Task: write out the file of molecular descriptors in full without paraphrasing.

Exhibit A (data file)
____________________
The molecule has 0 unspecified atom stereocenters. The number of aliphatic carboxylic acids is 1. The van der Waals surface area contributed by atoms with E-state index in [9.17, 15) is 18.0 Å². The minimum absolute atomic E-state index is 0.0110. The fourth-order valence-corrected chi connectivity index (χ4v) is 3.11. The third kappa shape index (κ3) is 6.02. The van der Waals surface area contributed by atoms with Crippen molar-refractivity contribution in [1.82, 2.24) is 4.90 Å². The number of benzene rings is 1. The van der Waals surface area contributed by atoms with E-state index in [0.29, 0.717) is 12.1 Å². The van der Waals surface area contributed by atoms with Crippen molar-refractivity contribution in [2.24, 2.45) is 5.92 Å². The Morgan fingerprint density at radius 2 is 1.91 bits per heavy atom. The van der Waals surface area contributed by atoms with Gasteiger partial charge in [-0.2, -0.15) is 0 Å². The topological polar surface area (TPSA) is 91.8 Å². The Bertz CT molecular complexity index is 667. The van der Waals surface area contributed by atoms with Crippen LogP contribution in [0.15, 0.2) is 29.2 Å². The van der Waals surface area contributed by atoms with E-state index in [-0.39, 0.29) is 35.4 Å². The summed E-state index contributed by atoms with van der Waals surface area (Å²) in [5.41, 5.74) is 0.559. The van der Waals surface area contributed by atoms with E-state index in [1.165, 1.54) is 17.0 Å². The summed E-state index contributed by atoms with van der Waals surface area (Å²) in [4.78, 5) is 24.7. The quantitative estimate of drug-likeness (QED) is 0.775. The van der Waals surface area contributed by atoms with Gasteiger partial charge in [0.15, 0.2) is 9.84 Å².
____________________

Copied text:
The molecule has 0 unspecified atom stereocenters. The number of aliphatic carboxylic acids is 1. The van der Waals surface area contributed by atoms with E-state index in [9.17, 15) is 18.0 Å². The minimum absolute atomic E-state index is 0.0110. The fourth-order valence-corrected chi connectivity index (χ4v) is 3.11. The third kappa shape index (κ3) is 6.02. The van der Waals surface area contributed by atoms with Crippen molar-refractivity contribution in [1.82, 2.24) is 4.90 Å². The number of benzene rings is 1. The van der Waals surface area contributed by atoms with E-state index in [0.29, 0.717) is 12.1 Å². The van der Waals surface area contributed by atoms with Crippen molar-refractivity contribution in [2.24, 2.45) is 5.92 Å². The Morgan fingerprint density at radius 2 is 1.91 bits per heavy atom. The van der Waals surface area contributed by atoms with Gasteiger partial charge in [-0.2, -0.15) is 0 Å². The topological polar surface area (TPSA) is 91.8 Å². The Bertz CT molecular complexity index is 667. The van der Waals surface area contributed by atoms with Crippen LogP contribution in [0.15, 0.2) is 29.2 Å². The van der Waals surface area contributed by atoms with E-state index in [-0.39, 0.29) is 35.4 Å². The summed E-state index contributed by atoms with van der Waals surface area (Å²) in [5.41, 5.74) is 0.559. The van der Waals surface area contributed by atoms with E-state index in [1.165, 1.54) is 17.0 Å². The summed E-state index contributed by atoms with van der Waals surface area (Å²) in [4.78, 5) is 24.7. The quantitative estimate of drug-likeness (QED) is 0.775. The van der Waals surface area contributed by atoms with Gasteiger partial charge in [0.15, 0.2) is 9.84 Å².